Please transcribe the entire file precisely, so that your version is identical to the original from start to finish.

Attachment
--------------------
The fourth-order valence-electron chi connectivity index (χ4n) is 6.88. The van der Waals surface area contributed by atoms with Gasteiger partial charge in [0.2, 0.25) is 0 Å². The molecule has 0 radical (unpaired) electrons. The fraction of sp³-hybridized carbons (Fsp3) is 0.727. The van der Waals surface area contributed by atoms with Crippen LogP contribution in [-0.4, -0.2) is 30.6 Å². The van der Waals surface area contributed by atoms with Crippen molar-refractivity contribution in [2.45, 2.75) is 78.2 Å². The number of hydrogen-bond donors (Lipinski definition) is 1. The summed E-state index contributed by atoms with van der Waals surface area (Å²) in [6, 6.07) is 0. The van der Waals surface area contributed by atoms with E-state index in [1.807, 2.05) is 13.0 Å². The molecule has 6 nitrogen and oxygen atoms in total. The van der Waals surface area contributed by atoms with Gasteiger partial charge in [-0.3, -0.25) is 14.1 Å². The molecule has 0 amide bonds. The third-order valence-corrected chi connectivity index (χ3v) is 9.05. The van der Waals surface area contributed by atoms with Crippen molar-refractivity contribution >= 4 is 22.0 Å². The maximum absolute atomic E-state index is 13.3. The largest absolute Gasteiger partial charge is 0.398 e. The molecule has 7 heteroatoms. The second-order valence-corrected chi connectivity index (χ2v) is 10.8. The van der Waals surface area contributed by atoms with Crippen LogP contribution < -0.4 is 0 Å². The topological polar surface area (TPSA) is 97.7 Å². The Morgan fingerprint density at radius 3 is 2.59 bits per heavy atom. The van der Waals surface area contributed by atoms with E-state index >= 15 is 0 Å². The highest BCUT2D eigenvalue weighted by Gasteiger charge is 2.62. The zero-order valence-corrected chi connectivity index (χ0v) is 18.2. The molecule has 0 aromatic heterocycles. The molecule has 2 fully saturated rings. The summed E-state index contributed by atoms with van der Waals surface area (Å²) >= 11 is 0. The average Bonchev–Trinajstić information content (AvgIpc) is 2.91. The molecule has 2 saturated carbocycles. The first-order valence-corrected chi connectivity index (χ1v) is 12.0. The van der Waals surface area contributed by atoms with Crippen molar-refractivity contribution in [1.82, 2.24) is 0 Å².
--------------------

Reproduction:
The fourth-order valence-electron chi connectivity index (χ4n) is 6.88. The van der Waals surface area contributed by atoms with Gasteiger partial charge in [0.2, 0.25) is 0 Å². The molecule has 0 radical (unpaired) electrons. The fraction of sp³-hybridized carbons (Fsp3) is 0.727. The van der Waals surface area contributed by atoms with Crippen LogP contribution in [-0.4, -0.2) is 30.6 Å². The van der Waals surface area contributed by atoms with Crippen molar-refractivity contribution in [2.45, 2.75) is 78.2 Å². The number of hydrogen-bond donors (Lipinski definition) is 1. The summed E-state index contributed by atoms with van der Waals surface area (Å²) in [6, 6.07) is 0. The van der Waals surface area contributed by atoms with E-state index in [1.807, 2.05) is 13.0 Å². The molecule has 6 nitrogen and oxygen atoms in total. The van der Waals surface area contributed by atoms with Gasteiger partial charge in [-0.3, -0.25) is 14.1 Å². The molecule has 0 amide bonds. The third-order valence-corrected chi connectivity index (χ3v) is 9.05. The van der Waals surface area contributed by atoms with Crippen molar-refractivity contribution >= 4 is 22.0 Å². The maximum absolute atomic E-state index is 13.3. The largest absolute Gasteiger partial charge is 0.398 e. The molecule has 7 heteroatoms. The second-order valence-corrected chi connectivity index (χ2v) is 10.8. The van der Waals surface area contributed by atoms with Crippen LogP contribution < -0.4 is 0 Å². The topological polar surface area (TPSA) is 97.7 Å². The Morgan fingerprint density at radius 3 is 2.59 bits per heavy atom. The van der Waals surface area contributed by atoms with E-state index >= 15 is 0 Å². The highest BCUT2D eigenvalue weighted by Gasteiger charge is 2.62. The zero-order valence-corrected chi connectivity index (χ0v) is 18.2. The molecule has 0 aromatic heterocycles. The molecule has 2 fully saturated rings. The summed E-state index contributed by atoms with van der Waals surface area (Å²) >= 11 is 0. The average Bonchev–Trinajstić information content (AvgIpc) is 2.91. The molecule has 2 saturated carbocycles. The first-order valence-corrected chi connectivity index (χ1v) is 12.0. The van der Waals surface area contributed by atoms with Crippen molar-refractivity contribution in [1.82, 2.24) is 0 Å².